Mainstreet Research has released a new poll detailing the state of the parties at the federal level. It remains largely the same as two weeks ago. The Liberals have gained one point and are now at 49%, the Conservatives remain at 30%, the New Democrats remain at 14%, the Greens have dropped one point to 4%, and the Bloc Quebecois remains at 3%. It is very possible that the one-point fluctuation between the Liberals and the Greens was statistical noise.
Last time around, my model projected the Liberals would win 242 seats, the Conservatives 75, the NDP 16, the Bloc Quebecois 3, and the Greens 2.
Here is the latest seat projection using my model*:
British Columbia: 44% Liberal (28 seats), 27% Conservative (8 seats), 18% New Democratic (4 seats), 12% Green (2 seats)
Alberta: 52% Conservative (26 seats), 35% Liberal (8 seats), 11% New Democratic (0 seats), 3% Green (0 seats)
Saskatchewan/Manitoba: 49% Liberal (19 seats), 36% Conservative (8 seats), 11% New Democratic (1 seat), 4% Green (0 seats)
Ontario: 56% Liberal (100 seats), 29% Conservative (18 seats), 11% New Democratic (3 seats), 4% Green (0 seats)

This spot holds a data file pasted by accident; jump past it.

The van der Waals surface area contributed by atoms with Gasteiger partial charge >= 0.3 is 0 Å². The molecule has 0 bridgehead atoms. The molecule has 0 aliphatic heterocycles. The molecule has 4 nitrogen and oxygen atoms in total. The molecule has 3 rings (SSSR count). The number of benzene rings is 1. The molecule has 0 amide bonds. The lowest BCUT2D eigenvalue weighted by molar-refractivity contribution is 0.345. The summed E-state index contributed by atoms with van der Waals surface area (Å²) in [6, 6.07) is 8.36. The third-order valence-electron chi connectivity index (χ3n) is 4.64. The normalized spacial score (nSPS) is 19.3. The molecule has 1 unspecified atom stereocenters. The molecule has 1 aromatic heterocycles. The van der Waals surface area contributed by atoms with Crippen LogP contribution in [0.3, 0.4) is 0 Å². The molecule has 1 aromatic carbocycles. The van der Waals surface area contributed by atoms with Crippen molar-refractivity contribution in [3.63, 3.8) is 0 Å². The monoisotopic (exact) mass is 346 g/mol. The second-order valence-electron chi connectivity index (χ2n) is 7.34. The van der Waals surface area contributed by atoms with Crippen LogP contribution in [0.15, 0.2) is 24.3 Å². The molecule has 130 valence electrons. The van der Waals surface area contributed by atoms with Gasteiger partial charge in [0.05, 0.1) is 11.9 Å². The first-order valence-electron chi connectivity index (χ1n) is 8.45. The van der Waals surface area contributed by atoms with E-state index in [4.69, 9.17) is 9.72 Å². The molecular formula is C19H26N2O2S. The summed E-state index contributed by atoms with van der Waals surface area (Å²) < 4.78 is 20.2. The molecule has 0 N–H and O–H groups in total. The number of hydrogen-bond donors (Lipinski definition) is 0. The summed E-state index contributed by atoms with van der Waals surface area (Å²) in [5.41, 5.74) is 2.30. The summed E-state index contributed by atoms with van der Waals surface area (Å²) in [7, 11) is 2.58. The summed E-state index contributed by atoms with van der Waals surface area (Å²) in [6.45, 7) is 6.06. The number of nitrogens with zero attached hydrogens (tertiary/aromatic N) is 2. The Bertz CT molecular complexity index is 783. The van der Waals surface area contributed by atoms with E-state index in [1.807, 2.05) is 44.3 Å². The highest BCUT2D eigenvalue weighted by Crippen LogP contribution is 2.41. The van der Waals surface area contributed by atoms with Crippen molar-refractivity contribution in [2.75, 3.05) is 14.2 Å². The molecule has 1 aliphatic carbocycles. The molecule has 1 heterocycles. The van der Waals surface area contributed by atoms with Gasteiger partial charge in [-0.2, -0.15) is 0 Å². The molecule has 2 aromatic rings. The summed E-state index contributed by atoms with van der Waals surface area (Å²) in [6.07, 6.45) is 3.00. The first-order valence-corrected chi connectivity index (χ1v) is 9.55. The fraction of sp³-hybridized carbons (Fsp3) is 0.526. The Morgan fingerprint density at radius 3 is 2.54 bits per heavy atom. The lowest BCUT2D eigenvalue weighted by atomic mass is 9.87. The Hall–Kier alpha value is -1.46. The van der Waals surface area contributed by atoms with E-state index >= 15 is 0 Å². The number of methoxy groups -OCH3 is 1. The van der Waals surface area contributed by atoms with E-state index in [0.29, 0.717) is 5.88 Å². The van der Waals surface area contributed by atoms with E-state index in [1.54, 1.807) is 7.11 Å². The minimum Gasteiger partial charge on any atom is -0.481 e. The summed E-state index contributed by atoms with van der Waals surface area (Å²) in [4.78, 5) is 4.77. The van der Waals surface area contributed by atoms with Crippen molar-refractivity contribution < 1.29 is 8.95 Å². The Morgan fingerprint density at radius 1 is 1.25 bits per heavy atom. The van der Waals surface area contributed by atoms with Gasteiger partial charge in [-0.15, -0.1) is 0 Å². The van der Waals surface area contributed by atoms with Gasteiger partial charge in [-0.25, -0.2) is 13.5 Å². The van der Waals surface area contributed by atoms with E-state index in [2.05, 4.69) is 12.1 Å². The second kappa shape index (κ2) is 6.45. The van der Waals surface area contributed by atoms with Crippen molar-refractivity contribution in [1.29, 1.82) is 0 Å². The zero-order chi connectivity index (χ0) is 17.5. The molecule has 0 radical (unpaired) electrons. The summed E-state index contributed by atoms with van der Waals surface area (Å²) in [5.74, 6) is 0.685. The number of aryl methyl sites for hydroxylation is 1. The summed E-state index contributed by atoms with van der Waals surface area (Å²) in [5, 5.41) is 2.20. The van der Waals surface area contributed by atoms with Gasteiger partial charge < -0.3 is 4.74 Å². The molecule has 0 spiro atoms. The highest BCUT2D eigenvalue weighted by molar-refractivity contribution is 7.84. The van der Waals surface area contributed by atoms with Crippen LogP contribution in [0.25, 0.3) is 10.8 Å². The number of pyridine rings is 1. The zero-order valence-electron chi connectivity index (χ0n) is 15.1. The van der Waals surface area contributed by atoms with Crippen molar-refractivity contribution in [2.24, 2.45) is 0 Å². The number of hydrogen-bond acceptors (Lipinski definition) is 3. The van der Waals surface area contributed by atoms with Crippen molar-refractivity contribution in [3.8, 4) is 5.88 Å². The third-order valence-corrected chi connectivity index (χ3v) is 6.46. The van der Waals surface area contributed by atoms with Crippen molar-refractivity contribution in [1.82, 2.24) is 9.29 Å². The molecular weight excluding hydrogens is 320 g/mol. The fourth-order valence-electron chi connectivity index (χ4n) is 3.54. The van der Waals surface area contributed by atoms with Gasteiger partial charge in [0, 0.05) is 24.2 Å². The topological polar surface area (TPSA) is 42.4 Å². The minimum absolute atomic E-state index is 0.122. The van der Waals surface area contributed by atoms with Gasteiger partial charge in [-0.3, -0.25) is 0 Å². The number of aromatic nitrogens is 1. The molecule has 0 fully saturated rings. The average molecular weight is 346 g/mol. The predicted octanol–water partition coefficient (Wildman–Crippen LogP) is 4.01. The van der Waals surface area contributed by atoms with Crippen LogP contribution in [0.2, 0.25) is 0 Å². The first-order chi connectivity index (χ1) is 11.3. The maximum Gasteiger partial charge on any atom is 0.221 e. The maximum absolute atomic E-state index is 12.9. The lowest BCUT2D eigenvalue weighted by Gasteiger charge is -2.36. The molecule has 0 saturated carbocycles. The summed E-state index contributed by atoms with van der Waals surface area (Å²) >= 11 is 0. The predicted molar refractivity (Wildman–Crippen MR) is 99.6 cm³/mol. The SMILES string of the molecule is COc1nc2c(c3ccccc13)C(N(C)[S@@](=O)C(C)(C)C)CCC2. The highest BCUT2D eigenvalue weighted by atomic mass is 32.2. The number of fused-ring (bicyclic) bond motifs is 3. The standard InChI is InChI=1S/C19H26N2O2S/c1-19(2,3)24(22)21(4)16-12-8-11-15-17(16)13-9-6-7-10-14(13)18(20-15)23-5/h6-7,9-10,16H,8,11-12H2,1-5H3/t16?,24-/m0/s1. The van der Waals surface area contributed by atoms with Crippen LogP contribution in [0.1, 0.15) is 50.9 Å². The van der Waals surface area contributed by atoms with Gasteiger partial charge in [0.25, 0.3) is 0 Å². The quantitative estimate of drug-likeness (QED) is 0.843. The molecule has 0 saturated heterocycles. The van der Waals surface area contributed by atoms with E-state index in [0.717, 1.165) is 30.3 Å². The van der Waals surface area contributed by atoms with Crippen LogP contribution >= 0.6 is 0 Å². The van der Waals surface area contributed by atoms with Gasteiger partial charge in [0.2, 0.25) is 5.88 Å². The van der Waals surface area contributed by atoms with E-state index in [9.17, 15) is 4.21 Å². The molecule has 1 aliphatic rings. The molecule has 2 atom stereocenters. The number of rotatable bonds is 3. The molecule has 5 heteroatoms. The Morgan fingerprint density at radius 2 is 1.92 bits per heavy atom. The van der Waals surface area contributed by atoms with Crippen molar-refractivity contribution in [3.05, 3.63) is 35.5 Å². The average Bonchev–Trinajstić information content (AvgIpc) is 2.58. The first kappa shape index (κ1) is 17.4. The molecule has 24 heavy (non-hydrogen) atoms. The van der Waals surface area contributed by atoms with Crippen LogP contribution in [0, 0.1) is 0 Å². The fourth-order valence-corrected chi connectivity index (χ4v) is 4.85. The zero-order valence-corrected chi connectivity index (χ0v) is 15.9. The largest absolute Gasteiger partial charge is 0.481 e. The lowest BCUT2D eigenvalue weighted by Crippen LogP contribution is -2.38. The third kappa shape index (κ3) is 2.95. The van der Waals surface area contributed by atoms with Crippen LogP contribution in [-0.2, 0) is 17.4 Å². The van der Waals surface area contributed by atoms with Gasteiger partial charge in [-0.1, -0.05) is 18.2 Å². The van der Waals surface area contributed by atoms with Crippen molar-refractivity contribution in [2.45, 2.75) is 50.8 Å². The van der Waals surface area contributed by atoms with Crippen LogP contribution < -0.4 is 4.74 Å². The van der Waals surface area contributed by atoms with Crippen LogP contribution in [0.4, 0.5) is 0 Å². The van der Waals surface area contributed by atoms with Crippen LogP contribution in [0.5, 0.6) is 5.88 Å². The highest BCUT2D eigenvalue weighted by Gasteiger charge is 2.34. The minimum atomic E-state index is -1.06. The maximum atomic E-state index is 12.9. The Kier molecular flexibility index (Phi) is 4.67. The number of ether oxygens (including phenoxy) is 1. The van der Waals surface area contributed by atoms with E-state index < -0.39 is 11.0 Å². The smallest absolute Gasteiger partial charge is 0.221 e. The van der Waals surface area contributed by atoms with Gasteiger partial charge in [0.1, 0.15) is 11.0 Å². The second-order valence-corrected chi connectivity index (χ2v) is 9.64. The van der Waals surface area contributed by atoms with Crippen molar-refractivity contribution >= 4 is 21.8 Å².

Quebec: 47% Liberal (60 seats), 20% Conservative (8 seats), 19% New Democratic (7 seats), 11% Bloc Quebecois (3 seats), 2% Green (0 seats)
Atlantic Canada: 52% Liberal (27 seats), 30% Conservative (5 seats), 12% New Democratic (0 seats), 6% Green (0 seats)
Total: 49% Liberal (245 seats), 30% Conservative (73 seats), 14% New Democratic (15 seats), 4% Green (2 seats), 3% Bloc Quebecois (3 seats)
*Since Northern Canada was not polled, I will leave their seats with the party that won them in 2015.
At the aggregate level, the Liberals have gained 3 seats in the projection from last time, the Conservatives have dropped 2, and the NDP have dropped one. However, this is an incredibly marginal change. The Bloc Quebecois and Greens remain at 3 and 2 seats, respectively.
Compared to last poll, the Liberals gained in Saskatchewan/Manitoba, Ontario, Quebec, and Atlantic Canada, stayed the same in Alberta, and declined in British Columbia. The Conservatives gained in British Columbia, stayed in the same in Alberta, Ontario, and Quebec, and decline in Saskatchewan/Manitoba and Atlantic Canada. The NDP made gains in British Columbia, stayed the same in Alberta and Saskatchewan/Manitoba, and declined in Ontario, Quebec, and Atlantic Canada. Keep in mind all of these movements are marginal at most.
However, if we were to take these marginal movements at face value, it appears that the Liberals are experiencing slight gains from the Prairies eastward and stagnating in the west, the NDP is experiencing slight gains in the west and experiencing more stagnation and decline as it goes eastward. The Conservatives have a less geographically coherent pattern of change in support.